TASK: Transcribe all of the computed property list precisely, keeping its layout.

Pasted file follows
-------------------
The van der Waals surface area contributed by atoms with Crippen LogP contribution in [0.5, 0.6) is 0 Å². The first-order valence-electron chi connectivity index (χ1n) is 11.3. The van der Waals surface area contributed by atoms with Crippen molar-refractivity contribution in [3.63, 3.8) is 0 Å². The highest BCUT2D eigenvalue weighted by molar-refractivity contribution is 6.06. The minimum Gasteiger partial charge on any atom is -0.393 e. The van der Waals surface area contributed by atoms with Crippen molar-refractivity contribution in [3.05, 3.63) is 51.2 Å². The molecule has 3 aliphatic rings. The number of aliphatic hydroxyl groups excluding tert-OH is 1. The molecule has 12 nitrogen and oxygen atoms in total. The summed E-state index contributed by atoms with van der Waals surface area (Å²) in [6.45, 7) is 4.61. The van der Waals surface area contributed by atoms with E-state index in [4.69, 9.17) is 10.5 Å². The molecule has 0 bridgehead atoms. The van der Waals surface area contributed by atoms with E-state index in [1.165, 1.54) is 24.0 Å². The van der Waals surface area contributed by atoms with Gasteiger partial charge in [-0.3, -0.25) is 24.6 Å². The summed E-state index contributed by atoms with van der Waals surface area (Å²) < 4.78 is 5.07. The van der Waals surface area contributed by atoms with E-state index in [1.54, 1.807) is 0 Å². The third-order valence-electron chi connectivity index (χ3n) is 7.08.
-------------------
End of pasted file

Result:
The van der Waals surface area contributed by atoms with Crippen LogP contribution in [0.5, 0.6) is 0 Å². The first-order valence-electron chi connectivity index (χ1n) is 11.3. The van der Waals surface area contributed by atoms with Crippen molar-refractivity contribution in [3.63, 3.8) is 0 Å². The highest BCUT2D eigenvalue weighted by molar-refractivity contribution is 6.06. The minimum Gasteiger partial charge on any atom is -0.393 e. The van der Waals surface area contributed by atoms with Crippen molar-refractivity contribution in [3.05, 3.63) is 51.2 Å². The molecule has 3 aliphatic rings. The number of aliphatic hydroxyl groups excluding tert-OH is 1. The molecule has 12 nitrogen and oxygen atoms in total. The summed E-state index contributed by atoms with van der Waals surface area (Å²) in [6.45, 7) is 4.61. The van der Waals surface area contributed by atoms with E-state index in [4.69, 9.17) is 10.5 Å². The molecule has 0 bridgehead atoms. The van der Waals surface area contributed by atoms with E-state index in [1.165, 1.54) is 24.0 Å². The van der Waals surface area contributed by atoms with Gasteiger partial charge in [-0.3, -0.25) is 24.6 Å². The summed E-state index contributed by atoms with van der Waals surface area (Å²) < 4.78 is 5.07. The van der Waals surface area contributed by atoms with E-state index in [1.54, 1.807) is 0 Å². The third-order valence-electron chi connectivity index (χ3n) is 7.08.